The Redemption Song
All over the world, the black race has fought for freedom and equal rights, but I will be amiss if I do not return to my homeland to celebrate some of those great heroes and leaders who have fought for the abolition of slavery and the improvement of the Jamaican people.
If you have missed the first part of this series, you can recap here.
Marcus Mosiah Garvey (1887-1940 ) was the first to attain national hero status of Jamaica in 1969. He founded the Universal Negro Improvement Association (UNIA), in Jamaica in 1914.
The organization grew internationally where it protested against racial discrimination, and fought for the improvement of black people worldwide.
In 1929, He formed the People’s Political Party in Jamaica.
Garvey also started the Back To Africa Movement and the Black Star Line in 1919. He believed that the black race should return to their homeland in Africa.
However, not everyone supported this idea. Garvey traveled extensively throughout his career defending the cause for equal rights and justice for his people.
Nanny of the Maroons
The mother and spiritual leader of the Maroons in the 18th century was an old lady called Nanny. She was very gifted in organizing the guerrilla warfare with the British soldiers.
She was given national hero status on March 31, 1982.
Samuel Sharpe preferred to die on an obscure gallows than remained in slavery. So, he organized a group of slaves to burn the Kensington Estate Great House which signaled the beginning of the slave rebellion.
He was hanged on May 23, 1832.
Two years later, the Abolition Bill, was passed by the British Parliament and in 1838, slavery was abolished. He was given national hero status on March 31, 1982.
George William Gordon’s mother was a slave and his father a plantation owner. Gordon believed that education was the road out of slavery and poverty.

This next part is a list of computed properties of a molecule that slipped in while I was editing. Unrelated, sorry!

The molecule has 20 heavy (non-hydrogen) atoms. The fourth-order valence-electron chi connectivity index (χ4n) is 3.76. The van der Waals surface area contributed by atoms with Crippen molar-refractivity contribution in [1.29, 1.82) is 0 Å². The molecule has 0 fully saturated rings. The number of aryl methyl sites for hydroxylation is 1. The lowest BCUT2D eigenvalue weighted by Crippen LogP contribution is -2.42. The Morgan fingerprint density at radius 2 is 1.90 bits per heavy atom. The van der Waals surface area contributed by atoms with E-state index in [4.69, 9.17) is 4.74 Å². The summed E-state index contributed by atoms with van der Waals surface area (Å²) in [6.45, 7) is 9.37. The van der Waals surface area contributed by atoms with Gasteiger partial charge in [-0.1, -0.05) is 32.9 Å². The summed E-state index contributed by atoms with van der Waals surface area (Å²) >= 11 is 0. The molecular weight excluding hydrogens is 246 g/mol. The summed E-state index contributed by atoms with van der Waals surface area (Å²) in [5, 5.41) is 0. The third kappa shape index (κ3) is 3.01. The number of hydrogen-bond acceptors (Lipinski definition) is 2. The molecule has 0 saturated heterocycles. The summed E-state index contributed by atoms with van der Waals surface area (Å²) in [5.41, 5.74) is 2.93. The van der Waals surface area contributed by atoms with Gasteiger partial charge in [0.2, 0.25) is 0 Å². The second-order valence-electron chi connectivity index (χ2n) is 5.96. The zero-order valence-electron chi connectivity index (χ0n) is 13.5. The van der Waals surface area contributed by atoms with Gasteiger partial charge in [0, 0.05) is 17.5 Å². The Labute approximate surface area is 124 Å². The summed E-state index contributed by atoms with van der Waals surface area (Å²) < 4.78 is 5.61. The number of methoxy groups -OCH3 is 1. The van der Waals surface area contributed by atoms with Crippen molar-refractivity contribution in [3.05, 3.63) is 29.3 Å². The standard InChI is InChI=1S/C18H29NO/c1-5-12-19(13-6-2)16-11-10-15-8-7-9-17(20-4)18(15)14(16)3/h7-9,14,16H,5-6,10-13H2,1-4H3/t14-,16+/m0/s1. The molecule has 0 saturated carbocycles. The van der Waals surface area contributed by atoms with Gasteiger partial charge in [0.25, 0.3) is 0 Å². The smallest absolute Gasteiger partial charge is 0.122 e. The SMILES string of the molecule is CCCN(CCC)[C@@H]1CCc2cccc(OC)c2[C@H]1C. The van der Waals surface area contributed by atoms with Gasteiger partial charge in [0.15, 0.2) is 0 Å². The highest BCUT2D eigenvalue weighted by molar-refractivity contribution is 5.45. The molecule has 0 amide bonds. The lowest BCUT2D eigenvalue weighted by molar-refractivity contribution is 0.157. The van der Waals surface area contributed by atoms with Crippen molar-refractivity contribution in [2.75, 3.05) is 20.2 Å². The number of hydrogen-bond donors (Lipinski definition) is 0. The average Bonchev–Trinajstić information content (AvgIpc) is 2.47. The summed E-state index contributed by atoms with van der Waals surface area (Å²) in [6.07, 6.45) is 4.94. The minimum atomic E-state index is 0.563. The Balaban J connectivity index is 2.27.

So, he educated himself and became a landowner in St Thomas and entered politics to help the freed slaves in Jamaica.
Gordon encouraged the people to fight for better living and working conditions. He also organized a marketing system and subdivided his land to sell cheaply to ex-slaves.
Sir William was accused of helping to instigate the Morant Bay rebellion and was convicted and sentenced to death. George William Gordon (1820 – 23 October 1865) received the order of national hero in 1969.
Paul Bogle was a Baptist deacon in Stony Gut born in 1820. He was granted the order of national hero in 1969. He was a political supporter of George William Gordon.
Bogle became fed up with the poverty and degradation of the former slaves and decided to lead a group of ex-slaves to march to the courthouse in Morant Bay on October 11, 1865.
The protest quickly turned into a rebellion which was forcefully crushed by the authorities, and about 500 people were killed while others were flogged and imprisoned including Bogle. He was later hanged on October 24, 1865.
On July 4, 1893, in Roxborough, Manchester Jamaica, a couple gave birth to Norman Washington Manley. He became a talented Lawer who found the People’s National Party (PNP).